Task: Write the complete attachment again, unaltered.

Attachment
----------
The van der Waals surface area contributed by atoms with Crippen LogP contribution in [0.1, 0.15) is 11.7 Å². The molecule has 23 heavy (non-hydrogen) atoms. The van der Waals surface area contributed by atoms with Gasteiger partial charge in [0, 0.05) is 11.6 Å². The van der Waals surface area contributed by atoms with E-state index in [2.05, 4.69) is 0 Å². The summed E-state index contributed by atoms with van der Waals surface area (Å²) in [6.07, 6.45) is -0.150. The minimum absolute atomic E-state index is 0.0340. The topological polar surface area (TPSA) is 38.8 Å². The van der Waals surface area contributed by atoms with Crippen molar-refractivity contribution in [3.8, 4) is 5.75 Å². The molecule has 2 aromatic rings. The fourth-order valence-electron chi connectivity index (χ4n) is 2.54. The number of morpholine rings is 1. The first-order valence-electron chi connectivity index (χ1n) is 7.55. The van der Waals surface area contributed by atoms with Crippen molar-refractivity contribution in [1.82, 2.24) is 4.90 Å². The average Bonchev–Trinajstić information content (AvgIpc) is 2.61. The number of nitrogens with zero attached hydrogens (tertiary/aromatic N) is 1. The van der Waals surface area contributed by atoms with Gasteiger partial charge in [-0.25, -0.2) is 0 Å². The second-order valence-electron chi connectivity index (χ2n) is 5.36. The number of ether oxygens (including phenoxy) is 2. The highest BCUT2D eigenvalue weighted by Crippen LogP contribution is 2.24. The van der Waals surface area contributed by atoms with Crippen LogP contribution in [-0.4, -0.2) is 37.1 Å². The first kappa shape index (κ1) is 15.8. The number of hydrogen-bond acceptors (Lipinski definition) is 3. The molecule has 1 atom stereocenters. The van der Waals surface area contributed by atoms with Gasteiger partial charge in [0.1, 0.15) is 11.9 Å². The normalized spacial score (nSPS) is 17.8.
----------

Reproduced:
The van der Waals surface area contributed by atoms with Crippen LogP contribution in [0.1, 0.15) is 11.7 Å². The molecule has 23 heavy (non-hydrogen) atoms. The van der Waals surface area contributed by atoms with Gasteiger partial charge in [0, 0.05) is 11.6 Å². The van der Waals surface area contributed by atoms with E-state index in [2.05, 4.69) is 0 Å². The summed E-state index contributed by atoms with van der Waals surface area (Å²) in [6.07, 6.45) is -0.150. The minimum absolute atomic E-state index is 0.0340. The topological polar surface area (TPSA) is 38.8 Å². The van der Waals surface area contributed by atoms with Crippen molar-refractivity contribution in [3.8, 4) is 5.75 Å². The molecule has 2 aromatic rings. The fourth-order valence-electron chi connectivity index (χ4n) is 2.54. The number of morpholine rings is 1. The first-order valence-electron chi connectivity index (χ1n) is 7.55. The van der Waals surface area contributed by atoms with Crippen molar-refractivity contribution in [1.82, 2.24) is 4.90 Å². The average Bonchev–Trinajstić information content (AvgIpc) is 2.61. The number of nitrogens with zero attached hydrogens (tertiary/aromatic N) is 1. The van der Waals surface area contributed by atoms with Gasteiger partial charge in [-0.25, -0.2) is 0 Å². The second-order valence-electron chi connectivity index (χ2n) is 5.36. The number of ether oxygens (including phenoxy) is 2. The highest BCUT2D eigenvalue weighted by Crippen LogP contribution is 2.24. The van der Waals surface area contributed by atoms with Crippen LogP contribution in [-0.4, -0.2) is 37.1 Å². The first kappa shape index (κ1) is 15.8. The number of hydrogen-bond acceptors (Lipinski definition) is 3. The molecule has 1 atom stereocenters. The van der Waals surface area contributed by atoms with Gasteiger partial charge in [0.1, 0.15) is 11.9 Å². The normalized spacial score (nSPS) is 17.8.